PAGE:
The legal profession has been resilient and innovative in the face of unprecedented challenges over the past two years.
To ensure that you can continue to provide your clients with the solutions they require, our new Scots Law series, Practical Advice Beyond Disruption, looks at the crucial next phase in eight key practice areas.
With the response to the Covid-19 pandemic forcing sudden change to how civil business is conducted in Scotland, our new online Personal Injury Conference will consider what new court rules will mean in practice for you and your clients.
Occupiers’ liability and negligent care claims have also come to the fore during the pandemic – both will be tackled, with key guidance provided for delegates.
Away from Covid-19, valuing loss of financial support in fatal claims will be considered, there will be a detailed examination of the practical implications of the new Group Procedure Rules and damages in cases involving childhood abuse will be assessed.
An important session on the value of neuropsychological evidence and opinion in personal injury and clinical negligence cases will provide essential input from a leading neuropsychologist.
Wide-ranging and comprehensive, questions to be considered will include:
how will civil business be conducted in the future and what are the implications for you and your clients?
what are the factors to take into account when valuing loss of financial support in fatal claims?
how do you deal with elderly negligent care claims?
what are the practical and logistical issues of forming and claiming on behalf of a “group”?
how can neuropsychological evidence help your clients’ case?
do the recent decisions on occupiers’ liability offer clarity or calamity?
how does the level of damages awarded in cases involving childhood abuse affect your advice?
Chaired by leading practitioner Iain Nicol of Thorntons and including contributions from leading QCs, private practice and the medical profession, be sure to book your place on this important conference.
What's being covered?
Conducting civil business - the new rules
The aim of the new rules for court hearings in the Court of Session and ordinary cause actions in the Sheriff Court is to facilitate and support new ways of working, building on the beneficial elements of the current system of remote hearings. This session will consider what the default position will be going forward, when an in-person hearing will be possible (or not as the case may be), the potential implications for all civil court users including those who come under the umbrella of “digital poverty” and vulnerable witnesses and what solutions may be available.
Robert Milligan QC, Graeme Middleton QC and Iain Nicol, Thorntons
Occupiers' liability: damages and calamities in recent times
Everyone's world has been turned upside down in 2020 and 2021. The uncertainty has impacted on the work of personal injury lawyers. Many workplaces, commercial premises, and public spaces closed down and then reopened under COVID 19 restrictions. This has resulted in many legal questions arising around occupiers' liability. Jennifer will consider case law and whether these decisions offer clarity or calamity in this area of law.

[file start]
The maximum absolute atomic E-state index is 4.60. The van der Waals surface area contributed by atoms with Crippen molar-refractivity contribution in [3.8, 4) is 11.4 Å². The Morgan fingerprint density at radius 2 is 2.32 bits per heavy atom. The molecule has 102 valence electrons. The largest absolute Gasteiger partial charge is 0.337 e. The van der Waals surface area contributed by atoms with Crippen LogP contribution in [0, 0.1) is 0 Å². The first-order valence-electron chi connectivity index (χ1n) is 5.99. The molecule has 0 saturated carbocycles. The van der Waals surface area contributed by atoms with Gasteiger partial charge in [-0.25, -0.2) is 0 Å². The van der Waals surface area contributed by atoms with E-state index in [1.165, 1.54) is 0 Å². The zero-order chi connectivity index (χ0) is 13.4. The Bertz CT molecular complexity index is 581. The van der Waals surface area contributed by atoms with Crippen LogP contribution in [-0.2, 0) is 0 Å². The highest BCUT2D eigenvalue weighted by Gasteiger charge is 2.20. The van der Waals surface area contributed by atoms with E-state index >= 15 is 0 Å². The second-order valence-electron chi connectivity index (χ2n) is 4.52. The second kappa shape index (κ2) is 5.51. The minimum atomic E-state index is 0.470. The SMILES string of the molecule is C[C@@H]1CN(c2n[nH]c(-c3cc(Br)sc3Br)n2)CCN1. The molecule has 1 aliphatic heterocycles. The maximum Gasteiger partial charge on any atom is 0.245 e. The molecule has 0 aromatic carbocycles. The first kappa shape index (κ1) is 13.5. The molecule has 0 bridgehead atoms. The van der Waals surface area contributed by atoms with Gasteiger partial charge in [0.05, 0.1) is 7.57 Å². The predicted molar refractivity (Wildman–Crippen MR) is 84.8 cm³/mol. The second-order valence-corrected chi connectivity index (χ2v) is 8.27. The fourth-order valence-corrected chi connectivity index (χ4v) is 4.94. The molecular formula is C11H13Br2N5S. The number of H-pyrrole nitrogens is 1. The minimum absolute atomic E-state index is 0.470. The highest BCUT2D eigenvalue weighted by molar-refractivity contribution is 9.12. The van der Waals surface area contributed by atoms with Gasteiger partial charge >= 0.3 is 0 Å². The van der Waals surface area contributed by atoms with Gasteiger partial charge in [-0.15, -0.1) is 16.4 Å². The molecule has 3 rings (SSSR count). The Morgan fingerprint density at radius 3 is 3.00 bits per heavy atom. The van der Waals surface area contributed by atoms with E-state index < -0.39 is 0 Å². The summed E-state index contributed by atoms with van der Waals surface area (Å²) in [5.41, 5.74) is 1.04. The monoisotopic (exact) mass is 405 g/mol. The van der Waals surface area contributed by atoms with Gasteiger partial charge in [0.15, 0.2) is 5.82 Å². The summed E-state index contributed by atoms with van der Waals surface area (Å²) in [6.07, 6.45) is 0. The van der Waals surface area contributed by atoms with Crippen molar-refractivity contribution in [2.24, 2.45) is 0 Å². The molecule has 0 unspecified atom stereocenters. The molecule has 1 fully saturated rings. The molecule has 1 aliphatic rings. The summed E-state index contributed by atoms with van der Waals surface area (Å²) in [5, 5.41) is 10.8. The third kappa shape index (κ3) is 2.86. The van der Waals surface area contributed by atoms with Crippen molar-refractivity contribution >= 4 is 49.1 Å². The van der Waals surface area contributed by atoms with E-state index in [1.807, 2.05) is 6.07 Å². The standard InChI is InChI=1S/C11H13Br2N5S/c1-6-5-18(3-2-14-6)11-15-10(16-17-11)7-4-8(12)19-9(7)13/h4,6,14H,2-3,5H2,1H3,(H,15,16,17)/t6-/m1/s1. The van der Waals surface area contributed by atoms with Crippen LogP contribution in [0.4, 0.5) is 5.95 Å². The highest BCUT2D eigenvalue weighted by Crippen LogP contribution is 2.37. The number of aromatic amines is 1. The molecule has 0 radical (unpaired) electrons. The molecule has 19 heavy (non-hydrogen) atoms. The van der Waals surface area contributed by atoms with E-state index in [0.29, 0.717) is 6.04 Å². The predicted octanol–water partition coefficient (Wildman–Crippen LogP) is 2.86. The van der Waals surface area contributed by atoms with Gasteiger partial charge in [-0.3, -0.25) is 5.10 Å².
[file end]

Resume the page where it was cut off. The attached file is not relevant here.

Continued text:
Jennifer Thomson, Morton Fraser
Valuing loss of financial support in fatal claims
This talk will look at the factors to take into account in terms of section 7 of the Damages (Scotland) Act 2011, with particular reference to when the “25% rule” is disapplied. There will also be consideration of the relevant factors in assessing the multiplier e.g. risk of divorce or separation.
Robert Milligan QC, Compass Chambers
Elderly negligent care: personal injury claims
In an ageing population there is an increased demand for the provision of care for elderly people who are no longer able to live independently and safely in their own homes. This presentation considers common types of elderly negligent care claims raised by client’s and their families, which relates to the standard of care received whilst in Care Homes, Hospitals and or whilst being cared for in their own homes.
Joy Bell, Digby Brown
One is a ‘Pursuer’, two is a ‘group’ – the advent of the Scots’ Group Procedure rules
This session will cover the main features of the 2020 Chapter 26A Rules for Group Proceedings, provided for by the Civil Litigation (Expenses and Group Proceedings) (Scotland) Act 2018, and associated Practice Note 2 of 2020; some thoughts about the practical and logistical issues of forming and claiming on behalf of a “group”; and, the Court’s approach in securing the “fair and efficient determination of the proceedings”.
Graeme Middleton QC, Compass Chambers
The value of neuropsychological evidence and opinion in personal injury and clinical negligence cases
This presentation will draw on anonymised case material and published studies to illustrate the clinical methods and evidence base informing the work of clinical neuropsychologists in providing expert testimony to the court. With an emphasis on paediatric cases, there will be discussion of how experts consider developmental issues in reaching balance of probability judgements on future outcomes. There will also be coverage of what sort of interventions can be effective in mitigating the effects of brain injury, and improving longer-term outcomes. We will also consider treatments for psychological trauma including for the parents/family of index patients.
Professor Liam Dorris, Royal Hospital for Children, Glasgow
Quantum update - damages in cases involving childhood abuse
This session will provide a consideration of judicial awards in cases involving childhood abuse both north and south of the border.